Vatican City, Apr 1, 2013 (CNA/EWTN News) -
The Pope told a crowd gathered in St. Peter’s Square for the Regina Coeli that the grace from the sacraments received at Easter can renew relationships.
“The grace contained in Easter Sacraments has a huge potential for renewal in personal life, family life and social relations,” Pope Francis said April 1 to a packed Saint Peter’s Square.
He noted that “everything passes through the human heart,” and the sacraments allow people to “receive the grace of the risen Christ,” which gives them the freedom to change those faults that “can hurt me and others.”
The Pope underscored that this “allows the victory of Christ to remain in my life and broaden its beneficial action.”
“Without grace we can do nothing, and with the grace of Baptism and Holy Communion, we can become an instrument of God's mercy,” he said.
“Expressing in life the sacrament we have received here, dear brothers and sisters, is our daily work, but I would say it is also our daily joy,” the Holy Father added.
Today’s Mass liturgy recalls the Apostle Peter preaching on Jesus’ resurrection to crowds in Jerusalem.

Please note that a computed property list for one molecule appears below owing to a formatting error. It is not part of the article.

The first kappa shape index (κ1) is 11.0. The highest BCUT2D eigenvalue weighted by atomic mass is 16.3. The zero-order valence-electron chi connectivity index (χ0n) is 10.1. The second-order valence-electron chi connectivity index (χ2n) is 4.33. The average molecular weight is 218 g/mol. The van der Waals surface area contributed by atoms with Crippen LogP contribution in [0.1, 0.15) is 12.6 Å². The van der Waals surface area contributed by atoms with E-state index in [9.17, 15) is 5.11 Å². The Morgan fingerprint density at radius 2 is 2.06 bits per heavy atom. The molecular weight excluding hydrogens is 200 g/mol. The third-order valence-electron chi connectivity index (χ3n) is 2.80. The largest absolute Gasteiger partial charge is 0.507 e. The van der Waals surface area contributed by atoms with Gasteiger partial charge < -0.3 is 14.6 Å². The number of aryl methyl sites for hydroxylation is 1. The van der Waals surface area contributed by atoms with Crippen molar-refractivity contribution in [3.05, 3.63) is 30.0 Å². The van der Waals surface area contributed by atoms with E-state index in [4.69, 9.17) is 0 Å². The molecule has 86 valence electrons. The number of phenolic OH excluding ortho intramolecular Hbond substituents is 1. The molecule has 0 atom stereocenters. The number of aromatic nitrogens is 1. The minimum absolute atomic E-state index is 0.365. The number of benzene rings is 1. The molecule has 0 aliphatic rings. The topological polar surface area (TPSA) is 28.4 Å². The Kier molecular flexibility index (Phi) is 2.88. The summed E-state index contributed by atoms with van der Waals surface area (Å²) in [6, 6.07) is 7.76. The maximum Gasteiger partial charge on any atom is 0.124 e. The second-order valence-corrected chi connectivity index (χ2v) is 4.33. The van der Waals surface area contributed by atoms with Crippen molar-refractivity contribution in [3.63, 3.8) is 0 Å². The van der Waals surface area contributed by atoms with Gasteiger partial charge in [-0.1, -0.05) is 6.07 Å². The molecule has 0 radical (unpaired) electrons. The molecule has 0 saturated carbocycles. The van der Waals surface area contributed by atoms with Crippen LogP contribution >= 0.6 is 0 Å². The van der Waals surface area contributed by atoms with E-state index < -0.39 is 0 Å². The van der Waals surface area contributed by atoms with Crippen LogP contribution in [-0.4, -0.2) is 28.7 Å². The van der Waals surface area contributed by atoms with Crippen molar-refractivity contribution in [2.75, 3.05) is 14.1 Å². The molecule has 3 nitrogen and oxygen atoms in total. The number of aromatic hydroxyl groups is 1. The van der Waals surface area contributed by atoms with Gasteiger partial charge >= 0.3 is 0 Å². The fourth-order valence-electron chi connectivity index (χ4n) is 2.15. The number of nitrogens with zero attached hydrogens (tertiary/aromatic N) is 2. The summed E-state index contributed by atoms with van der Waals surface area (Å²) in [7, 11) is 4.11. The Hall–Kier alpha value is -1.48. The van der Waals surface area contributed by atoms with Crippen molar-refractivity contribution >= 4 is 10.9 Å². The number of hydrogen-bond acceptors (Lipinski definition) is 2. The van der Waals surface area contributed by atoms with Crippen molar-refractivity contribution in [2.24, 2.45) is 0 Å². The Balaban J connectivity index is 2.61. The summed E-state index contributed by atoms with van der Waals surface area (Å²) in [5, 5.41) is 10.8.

He called on the power of the resurrection of Christ to reach everyone, the Pope recalled, “especially those who suffer” and those in “all situations in need of confidence and hope.”
Christ has conquered evil “fully and definitively,” he said, but “it is up to us to welcome this victory in our lives and in the realities of history and society.”
Chuckles were heard across St. Peter’s Square after the Pope concluded the gathering by saying, “thank you all and have a great lunch.”
He then waved a final goodbye, while the crowd waved back at him.
The Regina Coeli is sung or recited in place of the Angelus at 12:00 p.m., from Easter Saturday until Pentecost Sunday. At today’s gathering, the Pope recited the prayer and delivered his remarks in Italian.
The Vatican press office director, Father Federico Lombardi, said at a March 29 press conference that he thinks Pope Francis does not sing during liturgies because has a certain amount of tone deafness.